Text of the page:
Back when I was a first-time parent, one of the most exciting periods was when my daughter started to learn to write letters and words. Watching her begin to understand the relationship between written symbols and the sounds and words she spoke aloud was truly magical. The letters often had strange spacing, heights, and combinations of upper and lowercase letters, but that didn't matter to me at the time. She was connecting those two big ideas in her brain. I was unconcerned because she had always been (and continues to be) a prolific artist that enjoyed flexing her fine motor skills.

However, when our initial second grade parent-teacher conference came along, her teacher asked if I would be willing to place Lana in "handwriting club" for extra practice. I now understand that dysgraphia - or a learning disability related to handwriting - is one type of dyslexia. Despite my background in education, it was a disability I had never heard of before. I knew Lana was at risk for dyslexia because my husband is dyslexic. But I had no idea that this brain difference could also impact handwriting. The bigger challenge is that it's not just parents that are unaware of the warning signs of this disability and how to remediate them.Many mainstream preschool, kindergarten, and first-grade teachers are unaware of the signs of this disability, too.

I'm hoping this article will help many parents identify signs of dysgraphia, start to remedy them at home, and - maybe most importantly - pass this information along to preschool and primary teachers so that we can all help kids who suffer from this learning challenge overcome issues sooner rather than later.

What is Dysgraphia?

Per the National Center for Learning Disabilities (NCLD), kids with dysgraphia, "can have trouble organizing letters, numbers, and words on a line or page."

How your child forms letters matters

When your children are starting to write, make sure to keep an eye on them to ensure they are forming letters from the "sky to the ground." As soon as he begins to write in preschool, make a $5 investment in Smart Start's Story Paper which will give him visual cues to form letters from the sky to the ground, as well as help him remember the "wormy" letters that dig under the ground like j, g, p, q, and y.

Make sure your kids are page turners

Depending on whether your child is left-handed or right-handed, she will need to turn the paper to "point" to her belly button. If she's a "righty," she'll need to turn the paper to the left. If she's a "lefty," she'll need to turn the paper to the right. Because kids in school often look at their classmates' papers to make sure they are "doing it right," a left-handed child may assume she is doing it wrong when her paper position doesn't match her classmates'. If you start this process before school, you'll help cement the proper position in her muscle memory before elementary school.

This is one time kids should put an elbow on the table

Or, rather, a forearm. This tip, paired with page positioning, can make sure that kids use the minimum effort possible to move their writing across the page. Their forearms should move like windshield wipers as they draw lines or letters across the page. Their arm shouldn't need to move - the page should. You will be surprised how much this helps with how quickly kids give up on writing tasks.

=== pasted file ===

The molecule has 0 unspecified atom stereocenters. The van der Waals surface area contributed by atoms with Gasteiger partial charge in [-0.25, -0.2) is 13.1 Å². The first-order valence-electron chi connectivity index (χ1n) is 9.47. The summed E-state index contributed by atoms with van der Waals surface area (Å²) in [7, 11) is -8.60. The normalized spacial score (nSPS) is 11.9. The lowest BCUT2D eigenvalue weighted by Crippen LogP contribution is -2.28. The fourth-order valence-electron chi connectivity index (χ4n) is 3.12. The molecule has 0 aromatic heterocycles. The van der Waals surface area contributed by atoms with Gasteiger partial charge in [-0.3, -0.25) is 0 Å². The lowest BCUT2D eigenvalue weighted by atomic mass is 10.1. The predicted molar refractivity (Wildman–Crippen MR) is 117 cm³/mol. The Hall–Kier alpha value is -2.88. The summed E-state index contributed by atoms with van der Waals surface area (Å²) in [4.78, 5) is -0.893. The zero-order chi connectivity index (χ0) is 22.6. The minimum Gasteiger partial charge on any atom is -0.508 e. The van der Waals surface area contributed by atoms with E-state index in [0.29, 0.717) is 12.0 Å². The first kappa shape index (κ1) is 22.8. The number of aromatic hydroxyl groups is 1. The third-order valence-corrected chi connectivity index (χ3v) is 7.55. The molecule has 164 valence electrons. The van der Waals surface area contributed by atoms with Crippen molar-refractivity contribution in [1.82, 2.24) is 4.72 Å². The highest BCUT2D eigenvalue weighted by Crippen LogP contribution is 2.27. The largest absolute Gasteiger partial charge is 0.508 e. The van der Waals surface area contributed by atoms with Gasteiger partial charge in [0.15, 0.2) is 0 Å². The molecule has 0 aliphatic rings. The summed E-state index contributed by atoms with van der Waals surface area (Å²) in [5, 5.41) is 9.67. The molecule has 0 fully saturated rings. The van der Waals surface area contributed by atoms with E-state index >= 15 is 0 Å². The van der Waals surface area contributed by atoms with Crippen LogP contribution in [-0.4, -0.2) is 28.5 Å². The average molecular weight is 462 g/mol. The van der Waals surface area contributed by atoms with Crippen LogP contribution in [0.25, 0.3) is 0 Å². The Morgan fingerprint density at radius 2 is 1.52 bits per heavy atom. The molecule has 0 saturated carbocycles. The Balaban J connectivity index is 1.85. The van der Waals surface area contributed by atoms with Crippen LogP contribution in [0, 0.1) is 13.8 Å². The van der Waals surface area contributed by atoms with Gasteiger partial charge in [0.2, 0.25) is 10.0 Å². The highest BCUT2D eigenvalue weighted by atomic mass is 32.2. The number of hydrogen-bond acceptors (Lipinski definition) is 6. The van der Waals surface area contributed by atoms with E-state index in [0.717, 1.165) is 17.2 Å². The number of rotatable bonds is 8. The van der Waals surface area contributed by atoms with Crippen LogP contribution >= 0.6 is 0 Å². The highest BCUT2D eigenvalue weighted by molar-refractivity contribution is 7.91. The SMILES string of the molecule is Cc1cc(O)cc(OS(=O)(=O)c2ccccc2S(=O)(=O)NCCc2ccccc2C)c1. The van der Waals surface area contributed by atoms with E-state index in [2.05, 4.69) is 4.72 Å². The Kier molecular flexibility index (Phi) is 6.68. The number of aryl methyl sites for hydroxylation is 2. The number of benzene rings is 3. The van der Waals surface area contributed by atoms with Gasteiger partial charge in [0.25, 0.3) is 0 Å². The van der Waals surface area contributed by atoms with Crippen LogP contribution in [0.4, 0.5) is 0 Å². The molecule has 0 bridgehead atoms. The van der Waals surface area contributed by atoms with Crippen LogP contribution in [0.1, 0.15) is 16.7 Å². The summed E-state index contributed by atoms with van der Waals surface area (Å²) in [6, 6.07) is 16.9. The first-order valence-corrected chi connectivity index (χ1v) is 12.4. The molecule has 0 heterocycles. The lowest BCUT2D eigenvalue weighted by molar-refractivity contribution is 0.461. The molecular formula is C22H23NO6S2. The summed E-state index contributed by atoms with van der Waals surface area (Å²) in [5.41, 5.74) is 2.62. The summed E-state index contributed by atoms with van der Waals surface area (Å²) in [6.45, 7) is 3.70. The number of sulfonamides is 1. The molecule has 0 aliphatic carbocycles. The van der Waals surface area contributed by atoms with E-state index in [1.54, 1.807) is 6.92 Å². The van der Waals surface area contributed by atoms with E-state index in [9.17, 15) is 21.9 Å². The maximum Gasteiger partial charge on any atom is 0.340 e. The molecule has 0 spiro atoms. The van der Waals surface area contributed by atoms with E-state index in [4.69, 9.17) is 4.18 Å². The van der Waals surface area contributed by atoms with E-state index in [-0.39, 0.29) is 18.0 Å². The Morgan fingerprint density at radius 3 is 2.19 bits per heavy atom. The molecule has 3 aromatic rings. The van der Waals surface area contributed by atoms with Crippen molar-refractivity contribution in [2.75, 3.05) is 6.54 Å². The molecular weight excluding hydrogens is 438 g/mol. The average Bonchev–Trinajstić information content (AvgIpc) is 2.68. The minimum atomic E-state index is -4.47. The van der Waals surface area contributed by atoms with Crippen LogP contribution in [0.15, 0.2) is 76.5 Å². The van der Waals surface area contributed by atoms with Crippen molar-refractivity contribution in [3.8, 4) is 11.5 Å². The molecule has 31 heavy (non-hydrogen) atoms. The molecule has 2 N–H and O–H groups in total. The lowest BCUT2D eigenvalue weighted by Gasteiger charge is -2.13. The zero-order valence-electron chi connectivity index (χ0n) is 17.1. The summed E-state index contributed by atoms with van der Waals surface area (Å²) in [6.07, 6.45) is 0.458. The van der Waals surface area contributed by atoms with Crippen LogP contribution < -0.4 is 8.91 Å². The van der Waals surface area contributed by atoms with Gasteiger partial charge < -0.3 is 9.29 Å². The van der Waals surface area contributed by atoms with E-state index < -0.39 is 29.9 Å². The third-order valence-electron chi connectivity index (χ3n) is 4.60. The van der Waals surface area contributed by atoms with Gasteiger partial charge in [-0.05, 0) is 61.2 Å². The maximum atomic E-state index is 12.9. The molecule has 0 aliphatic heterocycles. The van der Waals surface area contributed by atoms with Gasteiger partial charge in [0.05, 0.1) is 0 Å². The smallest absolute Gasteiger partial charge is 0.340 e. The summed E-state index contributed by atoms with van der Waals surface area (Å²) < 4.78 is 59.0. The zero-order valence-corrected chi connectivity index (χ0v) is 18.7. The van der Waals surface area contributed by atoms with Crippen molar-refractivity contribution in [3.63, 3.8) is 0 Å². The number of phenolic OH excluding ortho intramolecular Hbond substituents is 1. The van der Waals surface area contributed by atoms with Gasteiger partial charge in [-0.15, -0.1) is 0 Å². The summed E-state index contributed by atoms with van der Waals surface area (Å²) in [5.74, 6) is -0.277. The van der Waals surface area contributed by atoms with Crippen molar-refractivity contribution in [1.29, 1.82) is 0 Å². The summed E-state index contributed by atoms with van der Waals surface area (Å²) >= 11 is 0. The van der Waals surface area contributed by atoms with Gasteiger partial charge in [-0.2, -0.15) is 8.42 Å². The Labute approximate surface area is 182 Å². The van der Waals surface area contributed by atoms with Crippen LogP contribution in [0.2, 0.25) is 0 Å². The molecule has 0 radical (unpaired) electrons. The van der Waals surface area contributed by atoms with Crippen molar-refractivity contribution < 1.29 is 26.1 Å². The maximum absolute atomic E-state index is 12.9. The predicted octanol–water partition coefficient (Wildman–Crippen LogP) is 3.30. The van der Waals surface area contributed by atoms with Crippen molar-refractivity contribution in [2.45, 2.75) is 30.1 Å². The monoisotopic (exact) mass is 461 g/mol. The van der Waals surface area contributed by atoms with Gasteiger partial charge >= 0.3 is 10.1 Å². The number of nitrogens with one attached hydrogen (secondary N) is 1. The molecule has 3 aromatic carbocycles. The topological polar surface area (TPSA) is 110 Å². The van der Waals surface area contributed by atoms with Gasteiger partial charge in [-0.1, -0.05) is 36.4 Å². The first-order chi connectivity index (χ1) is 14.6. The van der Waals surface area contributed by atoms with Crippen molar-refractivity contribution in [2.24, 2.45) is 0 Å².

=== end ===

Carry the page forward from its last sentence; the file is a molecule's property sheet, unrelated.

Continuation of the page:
Get a grip

This is another aspect of handwriting development that is important to address as young as possible. Luckily, there are tripod pencil grips available that can help this process along for under $10 that can be used and reused through elementary school. Triangle pencils and triangular crayons can also help your child practice - and make permanent - proper grip.

For Older Students"

Info Graphic

Because dysgraphia impacts both letter and number spacing, higher math tasks can quickly become more challenging for older students. Wide-ruled graph paper can prove incredibly helpful to make sure numbers stay in the place (value) where they belong, and the proper numbers are added or subtracted from each other. Another option is to turn normal lined paper from portrait to landscape format to solve math equations. In this way, the ones, tens, and hundreds places - and beyond - always remain where they belong.

Bump it up

Because dysgraphia is often a result of visual-spatial processing problems, buying ridged paper that allows kids to "bump the lines" gives them a tactile reminder of the bottom and top of each line so that their letters remain in the space where they belong horizontally. Also, the ridged rules on the left and right provide that same tactile reminder vertically of where each line of text should begin and end. This type of paper is also available with visual cues for ensuring that letters that hit the midline - which is most of them - are all formed properly and, most importantly, legibly.

Key into the issue

One of the most popular and most accepted classroom accommodations is simply to bring a laptop into class to take notes or type up papers instead of handwriting them. The challenge is that most teachers will not allow kids to take tests in this manner without a learning plan like an IEP or 504.

Whether you just try a couple of techniques above or start working on the whole gamut, please don't wait to address this learning challenge or assume that it will "work itself out." I've heard from far too many occupational therapists, special needs teachers, and parents that playing the waiting game adds undue stress not only to your life but to your child. Isn't school stressful enough for kids without adding an unnecessary one to their book bags?

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